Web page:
Released nearly three years ago, “Dolphin Tale” was a smart, sophisticated and sweet live-action family film with genuine heart. I was surprised when Warner Bros. announced they were making a sequel, wondering if this saga could support a franchise.
But since the first film was based on real life events, and more events took place in an around Florida’s Clearwater Marine Aquarium that warranted a sequel, “Dolphin Tale 2” was made. And it tackles twice as many issues as the original. The aquarium is still run by Clay (Harry Connick, Jr.). And a much older Sawyer (16-year-old Nathan Gamble) and Hazel (Cozi Zuehlsdorff) are still taking care of “Winter”, the famous Bottlenose dolphin with the prosthetic tail. Winter has become an inspiration to many, and a symbol of the aquarium. Real life surfer Bethany Hamilton, who lost her arm in a shark attack (and was portrayed by AnnaSophia Robb in 2011’s “Soul Surfer”), appears briefly as herself, joining Winter in the pool.
However, Winter’s health is starting to become an issue. And things get worse when one of her companions dies (there are a few shots of the deceased dolphin at the bottom of the pool). Clay is tasked with having to provide Winter with another female friend, and soon, or she will be taken from the facility and re-located.
And then, Hope arrives. Literally. A tiny, abandoned Bottlenose named Hope is rescued by the team and brought to the aquarium. If you’ve seen the trailers for “Dolphin Tale 2” (and who hasn’t), you’d think this happens early in the film, but actually it’s not until almost an hour in.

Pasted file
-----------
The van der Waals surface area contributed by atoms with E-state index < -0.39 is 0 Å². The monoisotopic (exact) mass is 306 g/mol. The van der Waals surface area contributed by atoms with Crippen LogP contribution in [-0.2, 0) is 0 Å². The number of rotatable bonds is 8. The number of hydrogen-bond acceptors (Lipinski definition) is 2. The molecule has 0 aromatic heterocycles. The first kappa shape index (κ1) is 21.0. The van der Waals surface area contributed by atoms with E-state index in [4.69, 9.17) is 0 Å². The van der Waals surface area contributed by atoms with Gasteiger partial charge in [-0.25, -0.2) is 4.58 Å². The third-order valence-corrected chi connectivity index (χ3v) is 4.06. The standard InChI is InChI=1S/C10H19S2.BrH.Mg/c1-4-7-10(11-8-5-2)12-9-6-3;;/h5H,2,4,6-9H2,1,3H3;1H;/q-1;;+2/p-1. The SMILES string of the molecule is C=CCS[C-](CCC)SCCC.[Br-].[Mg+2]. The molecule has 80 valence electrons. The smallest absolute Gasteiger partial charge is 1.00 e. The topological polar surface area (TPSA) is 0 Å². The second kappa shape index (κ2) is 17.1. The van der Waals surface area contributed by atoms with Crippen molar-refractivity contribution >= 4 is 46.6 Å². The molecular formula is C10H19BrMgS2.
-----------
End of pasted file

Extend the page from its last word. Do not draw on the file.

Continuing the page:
Sawyer’s relationships with both Hazel and Winter are tested in “Dolphin Tale 2”. And in one of the best scenes, Academy Award winner Morgan Freeman, who reprises his role as Dr. Cameron McCarthy, explains to Sawyer some of the film’s strong themes about growing-up, life’s many changes, and that when one door closes, an even better one opens. Freeman also delivers at least a dozen chuckle-worthy one-liners, including – “I’d never pass-up a free meal” and (when referring to the small dolphin) “I’ve pulled anchovies off of pizzas that were bigger than that.” Somehow, coming from Morgan Freeman, these lines work.
Also back from the first film, but with smaller roles, are Ashley Judd as Sawyer’s mom and Kris Kristofferson as Clay’s father. The focus of “DT2” is mostly on the kids and the animals, including the noisy and nosy seagull Rufus and his new rescued sea turtle friend Mavis.
There are some continuity errors, a few corny situations and structural issues, and the nicely shot underwater
scenes go on too long. As with the original, “Dolphin Tale 2” does its best to avoid being preachy, but it comes close at times. However, just as with last year’s NAVY Seals action drama “Lone Survivor”, the most effective part of “DT2” (and I’d never thought these two films would have anything in common) is the real-life footage at the end. We get to see how Hope was rescued (exactly 5 years and 1 day after Winter) and the impact these dolphins have had on so many lives. For animal lovers and those inspired by stories of these two dolphins, there are plenty of emotional moments.
“Dolphin Tale 2” is rated PG, and is one of the better live-action family films of the year. However, some scenes of danger involving the live dolphins (and the previously mentioned dead one) may be a bit intense for very little ones.
On The Official LCJ Report Card, “Dolphin Tale 2” gets a B-.